HILLSBOROUGH COUNTY, Fla. — The University of South Florida is conducting 20 clinical trials aimed at finding treatments for COVID-19. Researchers are working in partnership with Tampa General Hospital.
USF and TGH are working together on 20 COVID-19 clinical trials
Focuses include the effectiveness of different drugs
Start-up timeframes were expedited, but results are still expected to be months away
“Generally, it takes over 90 days for a clinical trial to go through with the approval process to start up, but with the COVID-19 trials, we have prioritized those studies,” said USF Clinical Research Director Rachel Karlnoski.
Karlnoski said the trials were reviewed by legal teams, contracted budget analysts, regulatory specialists, and institutional review boards quickly enough that the start-up timeframe was crunched down to five days.
“Clinical research has gotten a lot of visibility. I’m very happy to see that USF, we have the infrastructure ready to deploy in a very short period of time to address inpatient and outpatient clinical trials,” said Karlnoski.
A number of the trials focus on how effective different drugs are when it comes to treating the virus. One will look at sarilumab and how well it can block inflammation in the lungs of severely ill patients.
Two others will test the emergency use of remdesivir, an anti-viral drug that may kill the virus, on critically ill adults and children. Several will involve hydroxychloroquine and its impact on severely ill patients, outpatients, and whether it can protect health care workers from COVID-19.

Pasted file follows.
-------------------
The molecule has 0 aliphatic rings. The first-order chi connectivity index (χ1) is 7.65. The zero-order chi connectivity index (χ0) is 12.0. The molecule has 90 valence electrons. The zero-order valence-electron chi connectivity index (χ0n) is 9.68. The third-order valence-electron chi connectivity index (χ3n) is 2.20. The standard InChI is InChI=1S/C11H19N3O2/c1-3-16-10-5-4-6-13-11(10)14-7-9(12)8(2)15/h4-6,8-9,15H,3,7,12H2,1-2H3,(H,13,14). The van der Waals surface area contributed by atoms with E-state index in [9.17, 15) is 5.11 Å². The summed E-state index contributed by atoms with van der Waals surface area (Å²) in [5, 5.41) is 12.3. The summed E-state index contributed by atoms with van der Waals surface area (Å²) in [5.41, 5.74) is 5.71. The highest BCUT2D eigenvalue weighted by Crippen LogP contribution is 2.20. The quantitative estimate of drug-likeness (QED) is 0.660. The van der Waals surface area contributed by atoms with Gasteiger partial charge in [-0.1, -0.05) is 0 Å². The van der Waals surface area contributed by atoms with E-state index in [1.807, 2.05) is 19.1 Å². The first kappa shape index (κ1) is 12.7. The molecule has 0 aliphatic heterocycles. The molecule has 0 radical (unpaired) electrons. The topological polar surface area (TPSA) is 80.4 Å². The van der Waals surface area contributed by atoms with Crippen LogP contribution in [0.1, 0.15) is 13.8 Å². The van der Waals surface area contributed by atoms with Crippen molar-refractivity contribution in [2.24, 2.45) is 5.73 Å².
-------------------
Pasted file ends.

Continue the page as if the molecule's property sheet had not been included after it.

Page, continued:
Still Another will test inhaled nitric oxide in the treatment of patients who need supplemental oxygen.
“The process of going through FDA approval sometimes takes years. Obviously, just like the study start-up, we are expediting the process of analyzing the data, going through the FDA to get approval,” Karlnoski of the time frame for results. “I would say, at the earliest, we’re looking at six months, and that’s a tremendous stride forward.”
“We were able to enroll patients much faster in these clinical trials, and so enrollment periods are shorter,” he went on. “The expectations to have all of the required data entered in a timely manner and cleaned up in a timely manner is allowing a lot of these big pharmaceutical companies to analyze the data much earlier.”
Karlnoski said while researchers always have to make sure they’re not compromising the integrity of reviews and that appropriate protective measures are in place for patients and investigators, she’s confident the trials are being handled compliantly on the expedited timeline.
“We do have checklists and we’re making sure that we’re not letting anything fall through the cracks, but that is always a risk when you are expediting things like this,” she said.
In addition to the COVID-19 studies, Karlnoski said USF is working on more than 400 other clinical trials researching treatments and cures for other diseases.